Reports from the reefs off Cardwell suggest that there has been a great run of red emperor and large mouth nannygai.
The weather has been a little ordinary, only allowing the larger reef boats to get out. It seems as though the twilight hours are the best, which has been traditionally the case. This good run of fish could be because of the extra cold water temperatures this year and may be dragging in more fish from the shelf than previous years.
Some of the better baits to try are fresh squid, cuttlefish, octopus and mullet fillet. Another old favourite is a pilchard stuffed up the bottom of a larger squid. This rig allows you to see the eye socket of the pilchard through the transparent squid, which allows you to pass the hook through the squid and eye of the pillie to hold it in place. Then simply put the hook back through the body of the squid down further to finish off the rig.
Coral trout are still going off as well and should do so for the next few months. For those who are not accustomed to fishing in North Queensland it is best to target trout during daylight hours and it’s widely known up here that pillies are the number one bait by far. Trolling deep diving lures around the bombies and jiggin soft plastics in the deeper waters are other methods that also work well. The Bozo mullet patterns are ideal for this and are extremely hardy.
When targeting trout you will sometimes run into some of the protected species such as barramundi cod, Chinaman, and Maori wrasse so make sure you familiarise yourselves with the marine park and fishery rules. Nothing is worth the hefty fines involved and ignorance is not really accepted by the authorities.
Spaniards are also going off at the inshore pressure points and headlands, as you would expect for this time of year. But they will be hard to find if you decide to go out on the waning moon or neap tides.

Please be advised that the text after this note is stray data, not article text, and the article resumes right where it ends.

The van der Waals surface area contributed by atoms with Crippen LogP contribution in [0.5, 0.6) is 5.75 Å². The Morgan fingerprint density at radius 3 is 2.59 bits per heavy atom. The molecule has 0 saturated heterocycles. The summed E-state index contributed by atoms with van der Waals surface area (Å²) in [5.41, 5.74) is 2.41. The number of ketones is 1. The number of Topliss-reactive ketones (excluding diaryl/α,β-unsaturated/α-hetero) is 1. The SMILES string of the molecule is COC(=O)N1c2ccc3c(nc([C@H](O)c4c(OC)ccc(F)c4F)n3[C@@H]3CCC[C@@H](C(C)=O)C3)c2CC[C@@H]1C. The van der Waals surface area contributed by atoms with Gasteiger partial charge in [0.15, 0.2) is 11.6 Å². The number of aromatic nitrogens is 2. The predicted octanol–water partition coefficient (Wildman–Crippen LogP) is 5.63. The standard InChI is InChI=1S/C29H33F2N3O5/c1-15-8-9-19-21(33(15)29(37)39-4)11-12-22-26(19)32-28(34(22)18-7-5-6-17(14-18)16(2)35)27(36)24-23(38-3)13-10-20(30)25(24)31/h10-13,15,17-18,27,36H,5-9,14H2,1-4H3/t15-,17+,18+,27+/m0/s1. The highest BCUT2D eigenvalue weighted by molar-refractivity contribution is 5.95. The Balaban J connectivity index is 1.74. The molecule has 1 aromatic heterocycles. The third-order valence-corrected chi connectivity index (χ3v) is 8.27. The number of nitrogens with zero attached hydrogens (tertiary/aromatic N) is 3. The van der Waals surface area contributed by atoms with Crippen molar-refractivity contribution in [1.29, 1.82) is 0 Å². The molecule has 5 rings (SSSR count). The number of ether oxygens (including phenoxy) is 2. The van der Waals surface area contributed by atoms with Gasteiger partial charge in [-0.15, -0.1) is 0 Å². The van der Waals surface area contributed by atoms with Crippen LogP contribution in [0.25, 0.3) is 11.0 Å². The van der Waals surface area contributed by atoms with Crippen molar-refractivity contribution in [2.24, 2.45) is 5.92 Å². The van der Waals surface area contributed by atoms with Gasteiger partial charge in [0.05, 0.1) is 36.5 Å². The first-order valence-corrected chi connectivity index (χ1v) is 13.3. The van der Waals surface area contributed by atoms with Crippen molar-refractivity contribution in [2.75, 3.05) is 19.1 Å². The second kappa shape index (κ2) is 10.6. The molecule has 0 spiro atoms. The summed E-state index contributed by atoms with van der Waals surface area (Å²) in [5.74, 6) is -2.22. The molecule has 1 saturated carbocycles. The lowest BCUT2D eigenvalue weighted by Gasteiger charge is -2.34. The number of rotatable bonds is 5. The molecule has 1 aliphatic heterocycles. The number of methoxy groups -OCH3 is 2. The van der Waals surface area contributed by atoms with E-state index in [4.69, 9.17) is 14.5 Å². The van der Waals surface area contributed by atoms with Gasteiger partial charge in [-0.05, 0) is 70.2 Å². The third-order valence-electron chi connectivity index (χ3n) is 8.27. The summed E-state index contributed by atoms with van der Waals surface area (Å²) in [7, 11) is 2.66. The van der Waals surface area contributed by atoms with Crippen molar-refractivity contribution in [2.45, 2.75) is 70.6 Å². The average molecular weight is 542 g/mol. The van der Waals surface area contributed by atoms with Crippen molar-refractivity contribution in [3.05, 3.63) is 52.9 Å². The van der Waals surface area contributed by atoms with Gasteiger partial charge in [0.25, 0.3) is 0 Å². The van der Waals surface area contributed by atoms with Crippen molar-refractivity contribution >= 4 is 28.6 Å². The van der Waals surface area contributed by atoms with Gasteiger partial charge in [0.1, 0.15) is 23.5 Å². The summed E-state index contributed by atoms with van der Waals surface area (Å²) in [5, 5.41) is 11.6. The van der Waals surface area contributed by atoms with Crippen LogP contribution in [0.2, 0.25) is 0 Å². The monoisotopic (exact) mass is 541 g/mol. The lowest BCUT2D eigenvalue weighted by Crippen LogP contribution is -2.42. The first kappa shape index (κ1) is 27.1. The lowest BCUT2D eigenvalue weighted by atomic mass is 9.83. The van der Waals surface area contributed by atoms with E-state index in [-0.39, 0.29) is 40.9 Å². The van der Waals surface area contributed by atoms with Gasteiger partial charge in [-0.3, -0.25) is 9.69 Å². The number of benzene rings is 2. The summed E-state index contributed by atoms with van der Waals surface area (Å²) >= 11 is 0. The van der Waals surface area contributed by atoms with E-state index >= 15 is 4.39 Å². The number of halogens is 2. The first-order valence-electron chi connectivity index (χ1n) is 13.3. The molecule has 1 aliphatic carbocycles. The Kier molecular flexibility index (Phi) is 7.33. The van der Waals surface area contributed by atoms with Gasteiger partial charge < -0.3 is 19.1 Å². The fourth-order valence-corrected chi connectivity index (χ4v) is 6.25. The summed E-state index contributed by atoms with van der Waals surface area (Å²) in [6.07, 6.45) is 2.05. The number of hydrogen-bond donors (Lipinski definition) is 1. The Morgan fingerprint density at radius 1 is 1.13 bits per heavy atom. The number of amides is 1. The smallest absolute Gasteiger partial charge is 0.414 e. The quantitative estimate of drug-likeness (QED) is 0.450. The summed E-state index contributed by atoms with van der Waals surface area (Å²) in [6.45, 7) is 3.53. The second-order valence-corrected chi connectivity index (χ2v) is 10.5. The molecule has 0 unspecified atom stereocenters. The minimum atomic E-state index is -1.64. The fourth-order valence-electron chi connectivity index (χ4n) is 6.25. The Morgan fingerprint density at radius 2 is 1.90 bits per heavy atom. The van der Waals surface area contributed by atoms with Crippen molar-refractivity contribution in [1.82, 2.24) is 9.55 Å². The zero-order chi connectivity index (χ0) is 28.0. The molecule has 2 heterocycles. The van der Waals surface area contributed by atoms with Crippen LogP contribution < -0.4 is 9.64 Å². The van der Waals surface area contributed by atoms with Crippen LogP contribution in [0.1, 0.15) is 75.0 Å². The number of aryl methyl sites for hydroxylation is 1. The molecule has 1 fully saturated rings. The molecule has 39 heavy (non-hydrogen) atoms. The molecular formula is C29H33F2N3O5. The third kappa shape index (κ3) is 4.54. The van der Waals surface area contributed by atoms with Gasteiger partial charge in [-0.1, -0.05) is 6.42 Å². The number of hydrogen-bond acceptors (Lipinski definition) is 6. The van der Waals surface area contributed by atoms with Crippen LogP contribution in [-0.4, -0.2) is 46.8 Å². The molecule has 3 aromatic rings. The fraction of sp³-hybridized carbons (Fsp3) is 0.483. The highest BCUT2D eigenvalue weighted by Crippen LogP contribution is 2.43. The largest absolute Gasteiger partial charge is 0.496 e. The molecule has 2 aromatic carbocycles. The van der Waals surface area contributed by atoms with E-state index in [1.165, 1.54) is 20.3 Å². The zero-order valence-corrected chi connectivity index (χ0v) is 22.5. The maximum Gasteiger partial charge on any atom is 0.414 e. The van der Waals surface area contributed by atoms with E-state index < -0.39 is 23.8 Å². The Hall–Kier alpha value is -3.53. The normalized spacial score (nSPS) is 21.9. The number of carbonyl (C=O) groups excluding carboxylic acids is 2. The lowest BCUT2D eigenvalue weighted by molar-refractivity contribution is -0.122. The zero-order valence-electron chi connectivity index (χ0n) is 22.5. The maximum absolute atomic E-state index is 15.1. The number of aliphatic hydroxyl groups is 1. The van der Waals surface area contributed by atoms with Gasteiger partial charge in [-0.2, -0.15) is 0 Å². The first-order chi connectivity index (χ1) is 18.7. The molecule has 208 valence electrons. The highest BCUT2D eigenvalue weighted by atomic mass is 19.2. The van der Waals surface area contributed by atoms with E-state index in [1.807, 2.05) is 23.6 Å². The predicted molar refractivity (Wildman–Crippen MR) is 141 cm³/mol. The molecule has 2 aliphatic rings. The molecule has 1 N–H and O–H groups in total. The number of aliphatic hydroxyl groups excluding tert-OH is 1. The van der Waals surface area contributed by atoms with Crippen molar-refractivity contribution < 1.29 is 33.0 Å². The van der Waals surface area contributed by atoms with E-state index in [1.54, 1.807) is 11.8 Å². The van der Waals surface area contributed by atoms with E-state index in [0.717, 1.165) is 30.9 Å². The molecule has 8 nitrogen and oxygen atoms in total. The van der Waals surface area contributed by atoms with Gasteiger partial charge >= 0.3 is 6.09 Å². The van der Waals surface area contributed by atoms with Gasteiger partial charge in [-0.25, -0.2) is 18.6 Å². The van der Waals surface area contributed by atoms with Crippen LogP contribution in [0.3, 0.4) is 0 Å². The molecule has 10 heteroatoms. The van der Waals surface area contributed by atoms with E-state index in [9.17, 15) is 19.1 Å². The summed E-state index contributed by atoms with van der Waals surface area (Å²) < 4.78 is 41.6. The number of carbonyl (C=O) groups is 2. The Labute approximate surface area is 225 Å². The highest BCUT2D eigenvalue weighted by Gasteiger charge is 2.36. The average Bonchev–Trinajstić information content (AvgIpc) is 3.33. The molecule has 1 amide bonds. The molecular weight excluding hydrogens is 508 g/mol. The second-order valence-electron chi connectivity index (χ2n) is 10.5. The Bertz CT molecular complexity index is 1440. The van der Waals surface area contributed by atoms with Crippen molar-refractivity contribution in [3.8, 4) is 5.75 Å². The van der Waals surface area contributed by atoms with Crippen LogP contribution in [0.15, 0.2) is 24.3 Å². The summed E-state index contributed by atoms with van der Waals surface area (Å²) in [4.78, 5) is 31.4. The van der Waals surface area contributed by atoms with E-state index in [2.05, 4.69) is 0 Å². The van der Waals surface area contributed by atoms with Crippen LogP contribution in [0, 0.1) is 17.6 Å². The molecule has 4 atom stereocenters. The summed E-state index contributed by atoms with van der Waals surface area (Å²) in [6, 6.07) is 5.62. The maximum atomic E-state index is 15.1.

As usual I have to mention the great winter barra fishing… I really don’t know why anglers bother going to the territory this time of year when we have some spectacular fishing to offer for a third of the price.
As the seasons change September will be an awesome month on the water. The water will be starting to warm and the barra will be getting more and more aggressive. I’m predicting one of the best seasons on record, especially if the winter is anything to go by.
I would also expect mangrove jacks to start becoming more aggressive as well as the threadfin salmon, which have been a little patchy through the winter.
Big golden grunter should also be a welcome arrival later in the month so come on up and have some fun in our wonderful playground that is Hinchinbrook.
If you have visited Hinchinbrook recently and want your photo of one your local catches, whatever the species, please email it to me with a short story, as I always only have barra photos to put in this column.
It’s very hard to get disappointed with this place with an excellent fishery and views to die for. You can contact me at --e-mail address hidden-- or 0418538170.Reads: 823